When it comes to toolbox essentials, they don’t come much better than a good pair of pliers. But behind modern-day pliers are thousands of years of history and a whole world of innovation and design, as Malcolm Duncan from Klein Tools explains.
Man has been using pliers since ancient times, and over the years these vital tools have evolved in tandem with our needs, from primitive pairs to handle hot materials to the latest models designed to work with electrical and data components.
A company which is no stranger to the history of pliers is Klein Tools. In 1857, founder Mathias A. Klein opened a small blacksmith shop in Chicago. The introduction of electricity, telegraph and telephone bought many tradespeople to the city, and one day a linesman came into the shop requiring a fix for his pliers.
Mathias handcrafted a replacement piece for the half of the pliers which was broken and did such a good job that the linesman returned a few weeks later to get the other side replaced. And so, Klein’s first pair of pliers was made.
The design revolution
Mathias Klein soon focused his efforts on making pliers for the trades of Chicago. He listened to the needs of his customers and quickly branched out to create different pliers to do different tasks. A Klein catalogue from the early 1900s shows the variety of shapes and sizes of pliers that Mathias made including round nose, square nose, curved nose, cutting and long handled pliers – Klein Tools now makes 165 different pairs.
As the electrical industry continues to evolve with new materials and components, and advances to electrical, voice and data network installations, so too does the design of pliers. Today’s pliers vary from those which accomplish a single task, like crimping a terminal, to multipurpose models allowing installers to do more than one job with the same tool.
From the anvil to the production line
When Mathias Klein made his first pliers, he used an anvil and basic blacksmith’s tools, but by the turn of the twentieth century this method would be replaced by the modern assembly production line, all thanks to Henry Ford and the introduction of mass manufacturing.
This was an effective way of producing pliers and in the 1970s and 1980s, high precision technology such as CAD (computer aided design), CAM (computer aided manufacturing) and CNC (computer numerical control) machinery, was introduced to further streamline production and improve consistency.
While computerised machinery and forges, better quality steel and optimised work processes all help to ensure a good quality product, manufacturers still need to get the basic ingredients right – intense heat, high pressure, and a way to drill and grind metal to a perfect finish. Klein Tools still recondition its die casts every few weeks to ensure a flawless product.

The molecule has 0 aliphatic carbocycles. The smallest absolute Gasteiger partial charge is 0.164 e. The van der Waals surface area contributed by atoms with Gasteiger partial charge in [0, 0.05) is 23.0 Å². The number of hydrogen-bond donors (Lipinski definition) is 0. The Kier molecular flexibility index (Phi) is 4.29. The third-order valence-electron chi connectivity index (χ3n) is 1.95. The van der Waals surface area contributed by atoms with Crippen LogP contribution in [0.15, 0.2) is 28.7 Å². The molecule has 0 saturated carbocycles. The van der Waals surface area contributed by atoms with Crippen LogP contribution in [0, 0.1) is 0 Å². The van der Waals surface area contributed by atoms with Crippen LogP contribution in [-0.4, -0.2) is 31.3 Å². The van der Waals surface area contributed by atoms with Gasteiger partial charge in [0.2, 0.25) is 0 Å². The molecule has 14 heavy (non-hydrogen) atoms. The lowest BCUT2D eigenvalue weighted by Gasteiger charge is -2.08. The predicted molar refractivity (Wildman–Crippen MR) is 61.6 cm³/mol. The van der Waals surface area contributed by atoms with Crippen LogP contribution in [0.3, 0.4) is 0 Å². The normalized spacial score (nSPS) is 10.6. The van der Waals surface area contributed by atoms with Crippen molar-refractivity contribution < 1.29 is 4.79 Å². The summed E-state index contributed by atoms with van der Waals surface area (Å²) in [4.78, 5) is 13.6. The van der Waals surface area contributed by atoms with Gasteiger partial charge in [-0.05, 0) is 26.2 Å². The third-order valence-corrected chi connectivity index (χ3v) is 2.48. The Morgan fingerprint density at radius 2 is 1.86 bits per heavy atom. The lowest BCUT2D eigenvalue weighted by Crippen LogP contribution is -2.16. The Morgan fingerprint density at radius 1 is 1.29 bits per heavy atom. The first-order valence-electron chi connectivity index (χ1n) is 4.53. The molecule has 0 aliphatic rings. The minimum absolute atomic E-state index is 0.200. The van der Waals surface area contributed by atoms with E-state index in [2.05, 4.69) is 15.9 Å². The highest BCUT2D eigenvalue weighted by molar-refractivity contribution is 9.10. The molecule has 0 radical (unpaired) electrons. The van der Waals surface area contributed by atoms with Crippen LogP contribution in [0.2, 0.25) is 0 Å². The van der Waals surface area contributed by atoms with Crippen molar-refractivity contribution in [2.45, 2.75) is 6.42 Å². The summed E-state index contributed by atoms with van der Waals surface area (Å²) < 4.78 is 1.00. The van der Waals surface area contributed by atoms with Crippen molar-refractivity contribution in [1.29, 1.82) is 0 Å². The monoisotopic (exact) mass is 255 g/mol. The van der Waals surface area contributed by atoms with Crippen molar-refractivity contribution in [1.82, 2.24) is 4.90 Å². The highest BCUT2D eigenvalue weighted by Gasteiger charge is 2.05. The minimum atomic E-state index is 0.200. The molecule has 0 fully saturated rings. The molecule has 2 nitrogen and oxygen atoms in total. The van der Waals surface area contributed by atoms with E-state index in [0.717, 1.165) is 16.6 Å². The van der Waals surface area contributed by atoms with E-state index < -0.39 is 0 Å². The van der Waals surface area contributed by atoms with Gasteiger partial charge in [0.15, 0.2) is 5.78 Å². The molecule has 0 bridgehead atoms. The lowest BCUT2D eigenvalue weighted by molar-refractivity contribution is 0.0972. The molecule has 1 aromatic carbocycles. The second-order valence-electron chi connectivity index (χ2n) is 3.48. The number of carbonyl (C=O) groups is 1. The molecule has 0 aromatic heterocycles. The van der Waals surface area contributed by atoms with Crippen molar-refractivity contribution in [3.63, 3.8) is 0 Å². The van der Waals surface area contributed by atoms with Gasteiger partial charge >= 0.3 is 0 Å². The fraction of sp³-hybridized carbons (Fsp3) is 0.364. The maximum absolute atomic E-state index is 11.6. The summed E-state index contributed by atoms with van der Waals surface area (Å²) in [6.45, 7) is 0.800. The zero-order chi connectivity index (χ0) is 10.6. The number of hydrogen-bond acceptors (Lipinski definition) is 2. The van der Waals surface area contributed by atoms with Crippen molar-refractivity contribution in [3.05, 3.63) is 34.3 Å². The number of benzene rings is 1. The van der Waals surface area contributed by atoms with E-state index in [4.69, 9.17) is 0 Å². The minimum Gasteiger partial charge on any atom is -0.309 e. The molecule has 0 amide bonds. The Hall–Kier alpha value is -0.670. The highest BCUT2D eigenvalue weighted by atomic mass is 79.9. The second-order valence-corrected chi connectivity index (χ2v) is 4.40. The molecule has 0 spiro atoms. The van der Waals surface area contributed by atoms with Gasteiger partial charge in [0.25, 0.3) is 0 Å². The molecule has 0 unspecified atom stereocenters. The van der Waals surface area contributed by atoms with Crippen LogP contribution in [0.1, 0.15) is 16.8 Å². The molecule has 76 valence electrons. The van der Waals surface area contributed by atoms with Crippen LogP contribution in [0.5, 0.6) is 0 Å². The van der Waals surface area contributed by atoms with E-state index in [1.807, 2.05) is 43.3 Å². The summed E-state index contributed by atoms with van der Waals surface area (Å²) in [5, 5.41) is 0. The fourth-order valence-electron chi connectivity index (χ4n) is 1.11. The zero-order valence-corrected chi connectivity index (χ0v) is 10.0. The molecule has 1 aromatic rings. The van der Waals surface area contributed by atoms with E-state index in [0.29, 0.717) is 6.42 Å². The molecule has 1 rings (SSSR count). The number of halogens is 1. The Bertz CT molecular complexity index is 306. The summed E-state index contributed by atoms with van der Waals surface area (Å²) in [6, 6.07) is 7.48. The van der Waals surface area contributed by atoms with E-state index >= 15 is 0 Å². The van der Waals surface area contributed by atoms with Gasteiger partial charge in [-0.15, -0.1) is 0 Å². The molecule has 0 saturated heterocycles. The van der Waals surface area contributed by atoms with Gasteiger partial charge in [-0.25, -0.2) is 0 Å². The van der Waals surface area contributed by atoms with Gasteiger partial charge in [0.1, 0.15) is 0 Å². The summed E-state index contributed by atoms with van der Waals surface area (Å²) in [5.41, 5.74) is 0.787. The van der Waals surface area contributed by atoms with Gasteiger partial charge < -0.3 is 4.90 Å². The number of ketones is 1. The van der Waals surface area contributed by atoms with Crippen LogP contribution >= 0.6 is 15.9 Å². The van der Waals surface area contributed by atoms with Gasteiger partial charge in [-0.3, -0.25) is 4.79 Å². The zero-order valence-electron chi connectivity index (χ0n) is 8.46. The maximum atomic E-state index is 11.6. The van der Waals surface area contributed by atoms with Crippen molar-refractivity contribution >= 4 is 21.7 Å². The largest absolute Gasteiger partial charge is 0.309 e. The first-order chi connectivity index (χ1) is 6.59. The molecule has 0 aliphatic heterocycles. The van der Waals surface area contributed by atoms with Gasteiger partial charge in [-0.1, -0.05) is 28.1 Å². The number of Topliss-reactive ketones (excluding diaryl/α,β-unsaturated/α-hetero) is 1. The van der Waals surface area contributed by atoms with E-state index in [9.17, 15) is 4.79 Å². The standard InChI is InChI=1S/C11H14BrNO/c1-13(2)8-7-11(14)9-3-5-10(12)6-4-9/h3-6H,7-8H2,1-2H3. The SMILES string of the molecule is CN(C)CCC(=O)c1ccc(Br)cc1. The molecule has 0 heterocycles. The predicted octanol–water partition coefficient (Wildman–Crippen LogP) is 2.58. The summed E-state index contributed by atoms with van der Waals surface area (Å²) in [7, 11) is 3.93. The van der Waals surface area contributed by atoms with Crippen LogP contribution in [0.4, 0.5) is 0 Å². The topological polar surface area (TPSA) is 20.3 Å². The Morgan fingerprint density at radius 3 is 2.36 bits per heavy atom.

Quantity with quality
From its production facility in Chicago, Klein Tools makes a pair of pliers every seven seconds. While the products are mass produced, quality is never compromised. Mathias’ motto was that ‘the best product is always the cheapest in the end’.
In recent years the influx of cheap, mass-produced imports from China and other developing countries has challenged the global tools market and manufacturers are under increasing pressure to compete. Unfortunately, quality is not always apparent from a quick visual comparison, and installers often end up buying and replacing low grade tools time and again before they invest in something that will last.
In the fight against substandard products, more reputable manufacturers now offer a guarantee or warranty to reassure installers that their product is worth the investment.
Quality is important because it goes hand in hand with safety. At the end of the nineteenth century, things were pretty bleak for electricians in the US, who would regularly do 12-hour days, 7 days a week with no training or safety standards in place to protect them. It’s no surprise that as many as one in two electrical workers died on the job in some parts of America.
In this unforgiving trade, making tools which provide some level of protection against injury from electrical current is essential. The introduction of insulated handles for pliers was a game changer for the profession, ensuring any errors when working on live circuits wouldn’t prove fatal.
As a society, we have also become more savvy about occupational health, as well as safety. Many pliers now have ergonomically designed handles to reduce hand fatigue.
The evolution of the humble pair of pliers continues to this day – who knows what the next great innovation will be for this handy little toolbox legend.
For more information about the range of pliers from Klein Tools visit: www.kleintools.com/